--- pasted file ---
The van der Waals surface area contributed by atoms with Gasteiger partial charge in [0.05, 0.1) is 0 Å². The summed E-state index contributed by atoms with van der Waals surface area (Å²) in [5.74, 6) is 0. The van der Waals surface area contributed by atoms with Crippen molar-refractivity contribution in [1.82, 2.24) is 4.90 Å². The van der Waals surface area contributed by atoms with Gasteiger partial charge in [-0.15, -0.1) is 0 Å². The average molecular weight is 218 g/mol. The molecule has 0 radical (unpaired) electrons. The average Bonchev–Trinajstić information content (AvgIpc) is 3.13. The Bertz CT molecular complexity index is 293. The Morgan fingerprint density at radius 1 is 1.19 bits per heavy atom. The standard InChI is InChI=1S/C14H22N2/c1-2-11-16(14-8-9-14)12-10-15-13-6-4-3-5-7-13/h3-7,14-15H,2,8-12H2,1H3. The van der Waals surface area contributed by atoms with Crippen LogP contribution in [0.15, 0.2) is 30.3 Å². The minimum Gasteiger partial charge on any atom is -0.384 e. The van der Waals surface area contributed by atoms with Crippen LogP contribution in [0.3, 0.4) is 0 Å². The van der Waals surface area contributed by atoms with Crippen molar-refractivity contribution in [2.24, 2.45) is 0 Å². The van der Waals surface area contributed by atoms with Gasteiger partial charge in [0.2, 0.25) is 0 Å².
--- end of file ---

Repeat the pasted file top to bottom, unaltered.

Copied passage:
The van der Waals surface area contributed by atoms with Gasteiger partial charge in [0.05, 0.1) is 0 Å². The summed E-state index contributed by atoms with van der Waals surface area (Å²) in [5.74, 6) is 0. The van der Waals surface area contributed by atoms with Crippen molar-refractivity contribution in [1.82, 2.24) is 4.90 Å². The van der Waals surface area contributed by atoms with Gasteiger partial charge in [-0.15, -0.1) is 0 Å². The average molecular weight is 218 g/mol. The molecule has 0 radical (unpaired) electrons. The average Bonchev–Trinajstić information content (AvgIpc) is 3.13. The Bertz CT molecular complexity index is 293. The Morgan fingerprint density at radius 1 is 1.19 bits per heavy atom. The standard InChI is InChI=1S/C14H22N2/c1-2-11-16(14-8-9-14)12-10-15-13-6-4-3-5-7-13/h3-7,14-15H,2,8-12H2,1H3. The van der Waals surface area contributed by atoms with Crippen LogP contribution in [0.15, 0.2) is 30.3 Å². The minimum Gasteiger partial charge on any atom is -0.384 e. The van der Waals surface area contributed by atoms with Crippen LogP contribution in [0.3, 0.4) is 0 Å². The van der Waals surface area contributed by atoms with Crippen molar-refractivity contribution in [2.24, 2.45) is 0 Å². The van der Waals surface area contributed by atoms with Gasteiger partial charge in [0.2, 0.25) is 0 Å².